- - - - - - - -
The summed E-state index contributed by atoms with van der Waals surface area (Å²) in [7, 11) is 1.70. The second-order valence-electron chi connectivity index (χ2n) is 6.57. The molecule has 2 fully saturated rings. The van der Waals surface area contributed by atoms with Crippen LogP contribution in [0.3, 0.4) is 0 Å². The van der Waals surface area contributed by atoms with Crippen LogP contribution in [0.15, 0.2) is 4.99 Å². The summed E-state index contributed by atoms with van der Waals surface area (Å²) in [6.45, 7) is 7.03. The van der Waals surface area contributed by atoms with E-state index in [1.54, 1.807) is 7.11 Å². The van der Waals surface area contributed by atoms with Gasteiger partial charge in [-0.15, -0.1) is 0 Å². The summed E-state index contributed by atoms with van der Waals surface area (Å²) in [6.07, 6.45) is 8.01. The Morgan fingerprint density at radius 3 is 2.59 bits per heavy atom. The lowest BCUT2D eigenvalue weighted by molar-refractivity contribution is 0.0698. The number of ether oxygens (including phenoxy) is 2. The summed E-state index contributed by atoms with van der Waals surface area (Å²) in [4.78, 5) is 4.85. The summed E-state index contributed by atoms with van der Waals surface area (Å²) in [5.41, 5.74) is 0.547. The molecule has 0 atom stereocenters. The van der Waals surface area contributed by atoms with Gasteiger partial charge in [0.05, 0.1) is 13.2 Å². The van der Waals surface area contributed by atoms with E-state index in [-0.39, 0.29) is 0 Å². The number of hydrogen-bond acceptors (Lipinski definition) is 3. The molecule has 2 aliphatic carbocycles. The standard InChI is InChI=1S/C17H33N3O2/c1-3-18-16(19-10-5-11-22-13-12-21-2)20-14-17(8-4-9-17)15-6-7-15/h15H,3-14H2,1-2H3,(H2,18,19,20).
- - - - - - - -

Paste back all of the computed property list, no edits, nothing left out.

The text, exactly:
The summed E-state index contributed by atoms with van der Waals surface area (Å²) in [7, 11) is 1.70. The second-order valence-electron chi connectivity index (χ2n) is 6.57. The molecule has 2 fully saturated rings. The van der Waals surface area contributed by atoms with Crippen LogP contribution in [0.3, 0.4) is 0 Å². The van der Waals surface area contributed by atoms with Crippen LogP contribution in [0.15, 0.2) is 4.99 Å². The summed E-state index contributed by atoms with van der Waals surface area (Å²) in [6.45, 7) is 7.03. The van der Waals surface area contributed by atoms with E-state index in [1.54, 1.807) is 7.11 Å². The van der Waals surface area contributed by atoms with Gasteiger partial charge in [-0.15, -0.1) is 0 Å². The summed E-state index contributed by atoms with van der Waals surface area (Å²) in [6.07, 6.45) is 8.01. The Morgan fingerprint density at radius 3 is 2.59 bits per heavy atom. The lowest BCUT2D eigenvalue weighted by molar-refractivity contribution is 0.0698. The number of ether oxygens (including phenoxy) is 2. The summed E-state index contributed by atoms with van der Waals surface area (Å²) in [4.78, 5) is 4.85. The summed E-state index contributed by atoms with van der Waals surface area (Å²) in [5.41, 5.74) is 0.547. The molecule has 0 atom stereocenters. The van der Waals surface area contributed by atoms with Gasteiger partial charge in [0.05, 0.1) is 13.2 Å². The van der Waals surface area contributed by atoms with E-state index in [-0.39, 0.29) is 0 Å². The number of hydrogen-bond acceptors (Lipinski definition) is 3. The molecule has 2 aliphatic carbocycles. The standard InChI is InChI=1S/C17H33N3O2/c1-3-18-16(19-10-5-11-22-13-12-21-2)20-14-17(8-4-9-17)15-6-7-15/h15H,3-14H2,1-2H3,(H2,18,19,20).